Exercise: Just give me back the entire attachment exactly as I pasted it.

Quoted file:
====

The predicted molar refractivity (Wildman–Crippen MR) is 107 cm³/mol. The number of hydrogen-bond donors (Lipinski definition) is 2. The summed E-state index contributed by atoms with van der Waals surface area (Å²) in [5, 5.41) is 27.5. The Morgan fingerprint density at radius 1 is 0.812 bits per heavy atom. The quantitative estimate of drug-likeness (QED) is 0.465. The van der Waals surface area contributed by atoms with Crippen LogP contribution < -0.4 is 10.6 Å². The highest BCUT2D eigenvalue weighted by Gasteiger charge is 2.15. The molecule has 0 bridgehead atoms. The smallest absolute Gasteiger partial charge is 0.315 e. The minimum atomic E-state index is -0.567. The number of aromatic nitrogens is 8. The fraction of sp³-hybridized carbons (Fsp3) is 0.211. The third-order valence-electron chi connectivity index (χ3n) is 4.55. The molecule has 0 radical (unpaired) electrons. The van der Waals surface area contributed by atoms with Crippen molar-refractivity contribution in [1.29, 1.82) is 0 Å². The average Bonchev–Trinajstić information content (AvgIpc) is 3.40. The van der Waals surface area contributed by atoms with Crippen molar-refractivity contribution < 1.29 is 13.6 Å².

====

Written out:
The predicted molar refractivity (Wildman–Crippen MR) is 107 cm³/mol. The number of hydrogen-bond donors (Lipinski definition) is 2. The summed E-state index contributed by atoms with van der Waals surface area (Å²) in [5, 5.41) is 27.5. The Morgan fingerprint density at radius 1 is 0.812 bits per heavy atom. The quantitative estimate of drug-likeness (QED) is 0.465. The van der Waals surface area contributed by atoms with Crippen LogP contribution < -0.4 is 10.6 Å². The highest BCUT2D eigenvalue weighted by Gasteiger charge is 2.15. The molecule has 0 bridgehead atoms. The smallest absolute Gasteiger partial charge is 0.315 e. The minimum atomic E-state index is -0.567. The number of aromatic nitrogens is 8. The fraction of sp³-hybridized carbons (Fsp3) is 0.211. The third-order valence-electron chi connectivity index (χ3n) is 4.55. The molecule has 0 radical (unpaired) electrons. The van der Waals surface area contributed by atoms with Crippen molar-refractivity contribution in [1.29, 1.82) is 0 Å². The average Bonchev–Trinajstić information content (AvgIpc) is 3.40. The van der Waals surface area contributed by atoms with Crippen molar-refractivity contribution < 1.29 is 13.6 Å².